Applying Open Source Ideas to Mineral Exploration
A friend sent me this link to a June 2002 Fast Company article about the Red Lake mine in in northwestern Ontario.
Briefly, the article describes how the owners of an underperforming gold mine put all of their internal data on the net and ran a contest to the world’s academic geologists, challenging them to find the gold. There were many high-quality entrants. The winners got cash prizes of several hundred thousand dollars; the mine has drilled for gold and found it.
I wrote back to my friend and said “that’s a great story; it’s a pity that it’s more than a year old, otherwise I would blog it.”
Then I realized — why not? It’s still a good story.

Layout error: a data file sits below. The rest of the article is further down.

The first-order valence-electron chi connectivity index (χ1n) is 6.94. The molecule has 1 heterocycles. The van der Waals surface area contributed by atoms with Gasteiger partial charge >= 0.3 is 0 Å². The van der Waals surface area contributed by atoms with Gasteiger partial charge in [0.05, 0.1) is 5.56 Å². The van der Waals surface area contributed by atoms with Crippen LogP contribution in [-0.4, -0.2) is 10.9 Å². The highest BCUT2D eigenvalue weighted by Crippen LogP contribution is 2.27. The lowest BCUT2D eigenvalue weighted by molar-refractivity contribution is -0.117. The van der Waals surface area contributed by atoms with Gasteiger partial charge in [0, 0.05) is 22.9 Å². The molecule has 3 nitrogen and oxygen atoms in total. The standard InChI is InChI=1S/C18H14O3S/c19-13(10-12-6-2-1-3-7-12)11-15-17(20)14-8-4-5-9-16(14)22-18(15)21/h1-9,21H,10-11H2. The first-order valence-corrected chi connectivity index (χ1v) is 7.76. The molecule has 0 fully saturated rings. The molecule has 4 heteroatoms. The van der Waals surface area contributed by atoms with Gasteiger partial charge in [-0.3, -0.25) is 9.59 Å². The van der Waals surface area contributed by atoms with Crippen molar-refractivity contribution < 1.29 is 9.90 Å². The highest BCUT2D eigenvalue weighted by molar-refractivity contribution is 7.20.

Geoffrey Hinton tells us why he’s now scared of the tech he helped build
“I have suddenly switched my views on whether these things are going to be more intelligent than us.”
Meet the people who use Notion to plan their whole lives
The workplace tool’s appeal extends far beyond organizing work projects. Many users find it’s just as useful for managing their free time.
Learning to code isn’t enough
Historically, learn-to-code efforts have provided opportunities for the few, but new efforts are aiming to be inclusive.
Deep learning pioneer Geoffrey Hinton has quit Google
Hinton will be speaking at EmTech Digital on Wednesday.
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